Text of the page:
Unless you point to that concept specifically, it’s not a guarantee that people will make the abstract connection on their own.

So to do that now – (let’s say you’re reading stuff on the computer, right?)  You would observe routines that you do while in that activity, and choose one that isn’t imperative – so you can design a ‘resting’ moment into it that could offer a slight renewal for increased stamina over the long term. For instance, how about when you move your hands from the keyboard to the mouse or touchpad? (Or if you’re on another device, the time when you pick up your hand to use your finger to interact with the screen.) Why not use that moment to look away from the screen for a moment, perhaps look up and blink and momentarily rest your eyes and slightly turn your head. This only takes a moment, right?

By doing something like this, you’ll begin to be able to apply whatever you learn in one situation to other situations that do matter to you personally. Now that you understand whatever you experience can be applied elsewhere abstractly, you will be providing for the  limitations of State-Specific concerning anything you already know.

Can you think now of an insight or significant discovery you made that would be handy if it could be applied elsewhere?



2 thoughts on “State-Specific

  1. A part of the conversation about this post from FB, written by Luis…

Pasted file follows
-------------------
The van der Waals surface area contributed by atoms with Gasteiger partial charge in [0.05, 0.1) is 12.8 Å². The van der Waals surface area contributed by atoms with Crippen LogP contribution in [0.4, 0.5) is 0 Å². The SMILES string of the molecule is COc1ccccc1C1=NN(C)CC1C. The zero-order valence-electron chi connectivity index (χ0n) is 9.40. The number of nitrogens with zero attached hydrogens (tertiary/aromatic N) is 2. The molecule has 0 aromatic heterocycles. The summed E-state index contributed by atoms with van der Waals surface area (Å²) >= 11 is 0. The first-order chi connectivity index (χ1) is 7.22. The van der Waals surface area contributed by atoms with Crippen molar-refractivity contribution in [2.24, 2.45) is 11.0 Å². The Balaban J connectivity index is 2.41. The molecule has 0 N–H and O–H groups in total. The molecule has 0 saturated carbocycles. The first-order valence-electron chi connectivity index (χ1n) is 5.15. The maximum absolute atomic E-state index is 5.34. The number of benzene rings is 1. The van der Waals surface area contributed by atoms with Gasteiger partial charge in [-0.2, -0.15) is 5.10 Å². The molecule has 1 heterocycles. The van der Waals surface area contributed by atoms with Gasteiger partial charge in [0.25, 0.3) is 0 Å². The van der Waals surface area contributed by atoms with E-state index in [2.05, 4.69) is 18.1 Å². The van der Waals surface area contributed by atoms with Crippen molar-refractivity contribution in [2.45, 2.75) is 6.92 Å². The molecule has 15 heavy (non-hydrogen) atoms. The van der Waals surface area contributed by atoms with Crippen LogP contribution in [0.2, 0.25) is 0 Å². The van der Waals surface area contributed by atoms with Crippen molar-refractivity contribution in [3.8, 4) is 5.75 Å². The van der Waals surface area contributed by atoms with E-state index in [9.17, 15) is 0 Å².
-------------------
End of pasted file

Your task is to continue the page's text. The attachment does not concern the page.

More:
Dennis made an excellent point when he rephrased your understanding of ‘state-specific’ learning. What both he and I did was to take what we understood of your ‘vision’ of this amorphous ‘thing’ and tried to map it onto our understanding of this ‘thing’. States of mind are somewhat difficult to peg down. Words try but the truth is that the classification also hides much … the fuzzy edges and invisible internals of the thing.

    The great danger in rephrasing what you said is that we may lose the differences between what you meant and what we have mapped out in our minds. The similarities really aren’t the key… it is the differences in what you said and what I have mapped out under that general thought that will bring me more understanding.

    I know this. I did want to make this explicit, at least for me, so that you understand that I know that you are seeing something ‘different’ than I. A piece of it was covered by my ‘map’ but in fact, if I change but one point, your ‘state-specific’ post gains entirely new meanings.